NASA’s Double Asteroid Redirection Test (DART) vehicle will collide with the asteroid Demorphos on September 26, carrying out the first asteroid deflection test that took years in planning.
Demorphos, which is 150 meters wide, is the “little moon” of a binary asteroid system, orbiting the larger companion asteroid, Didymos (800 meters). The momentum of the 600 kg spacecraft, traveling at about 6 km/s, will cause a small change in velocity to Dimorphos, which will be detectable from ground-based telescopes as a change in the orbital period of the asteroid system.
As part of this mission, Lawrence Livermore National Laboratory (LLNL) researchers have contributed multi-physics simulation expertise to this planetary defense technology pilot mission since 2014, developing new methods for simulating the range of potential asteroid targets and modeling the DART spacecraft using higher resolution.
new paper in Planetary Science Journal“The Effects of Spacecraft Engineering on Kinetic Impact Missions” led by Mike Owen of LLNL, explores the consequences of including realistic spacecraft engineering in a multi-physics simulation.
Previously, most crash designers considered ideal shapes for the DART spacecraft, such as a ball, cube, or disk. The use of detailed computer-aided design (CAD) models provided by spacecraft engineers was not a readily available capability for many impact codes. Owen simplified the process in Spheral, the LLNL-based adaptive smooth particle dynamics (ASPH) code that he created and serves as lead developer. Collaborators across the United States and internationally also worked to implement CAD-based DART architecture, providing software comparisons of both detailed and simplified geometries for spacecraft, as part of the study.
“Over the years, many researchers have done a lot of work studying how kinetic stimuli like DART would perform if we had to shift an asteroid, using both Numerical models and lab experiments,” Owen said. Nearly most of that research focuses on the effects of how different properties of the same asteroid might affect the outcome, but of all the unknowns in these scenarios, perhaps the only factor we know most about is the spacecraft itself, which is generally approximated using a simple solid geometry such as a cube. steel or ball. “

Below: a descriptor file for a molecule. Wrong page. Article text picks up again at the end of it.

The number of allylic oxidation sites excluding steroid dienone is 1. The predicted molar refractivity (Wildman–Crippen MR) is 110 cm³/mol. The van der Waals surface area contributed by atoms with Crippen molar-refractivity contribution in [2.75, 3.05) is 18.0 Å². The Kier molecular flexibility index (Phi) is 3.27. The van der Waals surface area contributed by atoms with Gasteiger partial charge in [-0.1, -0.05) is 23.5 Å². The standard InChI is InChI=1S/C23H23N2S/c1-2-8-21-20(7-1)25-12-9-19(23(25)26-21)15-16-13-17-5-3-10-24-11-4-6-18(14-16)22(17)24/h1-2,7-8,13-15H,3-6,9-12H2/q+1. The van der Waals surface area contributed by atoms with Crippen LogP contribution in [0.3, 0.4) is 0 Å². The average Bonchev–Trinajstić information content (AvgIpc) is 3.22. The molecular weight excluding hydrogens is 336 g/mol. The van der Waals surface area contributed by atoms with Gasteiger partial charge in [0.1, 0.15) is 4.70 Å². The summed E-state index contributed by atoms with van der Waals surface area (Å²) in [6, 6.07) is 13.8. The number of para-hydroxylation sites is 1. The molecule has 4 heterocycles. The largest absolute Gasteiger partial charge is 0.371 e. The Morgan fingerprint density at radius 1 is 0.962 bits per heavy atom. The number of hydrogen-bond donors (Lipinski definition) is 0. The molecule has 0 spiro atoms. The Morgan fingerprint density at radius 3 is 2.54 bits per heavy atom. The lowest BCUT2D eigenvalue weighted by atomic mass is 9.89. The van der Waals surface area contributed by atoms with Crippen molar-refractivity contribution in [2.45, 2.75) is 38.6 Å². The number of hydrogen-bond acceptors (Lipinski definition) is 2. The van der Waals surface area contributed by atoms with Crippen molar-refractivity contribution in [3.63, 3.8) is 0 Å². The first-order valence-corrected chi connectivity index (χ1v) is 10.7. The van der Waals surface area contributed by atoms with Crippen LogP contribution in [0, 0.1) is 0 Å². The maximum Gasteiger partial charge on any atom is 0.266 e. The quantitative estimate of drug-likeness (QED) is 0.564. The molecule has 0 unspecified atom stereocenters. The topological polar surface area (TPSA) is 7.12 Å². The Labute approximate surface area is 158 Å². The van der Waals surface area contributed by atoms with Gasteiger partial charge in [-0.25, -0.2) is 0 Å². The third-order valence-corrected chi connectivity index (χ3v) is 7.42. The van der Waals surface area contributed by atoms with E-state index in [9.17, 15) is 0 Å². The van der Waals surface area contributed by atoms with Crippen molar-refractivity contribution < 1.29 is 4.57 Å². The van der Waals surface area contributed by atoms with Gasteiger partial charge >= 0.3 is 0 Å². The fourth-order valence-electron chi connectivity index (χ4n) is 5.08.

Now that a full-scale live experiment is being conducted on the DART mission, Owen said, it makes sense to consider how important the geometry of the actual spacecraft launched is, especially given how different the spacecraft’s appearance is compared to the typical simplification.
“These realistic models are very challenging to set up and operate, and we had to develop new capabilities in our modeling tools in order to be able to address this problem,” he added.
The geometry of the DART spacecraft, consisting of a vending machine-sized central body (1.8 x 1.9 x 2.3 m) and two 8.5 m solar panels, creates a much larger “footprint” than a solid sphere of aluminum of the same mass. This affects the drilling process and, ultimately, the momentum given to the asteroid, reducing it by about 25%. While this is a measurable effect, uncertainty in the properties of the asteroid’s target can result in larger changes in deflecting effectiveness.
However, full CAD geometry modeling usually requires finer precision, and can be computationally expensive. Owen also explored cylinders of different thicknesses and three-ball approaches to solve the problem, finding a “middle ground” that was easier to simulate but also behaved like a real DART spacecraft. The three-domain model was able to account for most of the full use effect Space ship Engineering. This three-domain simplification enables many DART effect models, across different codes and users, to be run accurately.
“While it might seem counterintuitive that a perfect spherical representation of DART would overestimate the aberration, determining this effect was important for understanding the limitations of previous methods,” said Megan Brooke Seal, LLNL’s Planetary Defense Project Lead. “Conducting this study was a key component of preparing for the DART trial, and it redefined best practices for both LLNL and other impact modeling groups.”
J. Michael Owen et al, Effects of spacecraft engineering on kinetic impact missions, Planetary Science Journal (2022). DOI: 10.3847 / PSJ / ac8932
Lawrence Livermore National Laboratory
the quote: Revealing the effects of spacecraft engineering on the collision simulation of NASA’s DART mission (2022, September 20), retrieved September 20, 2022 from https://phys.org/news/2022-09-revealing-spacecraft-geometry-effects- impact.html
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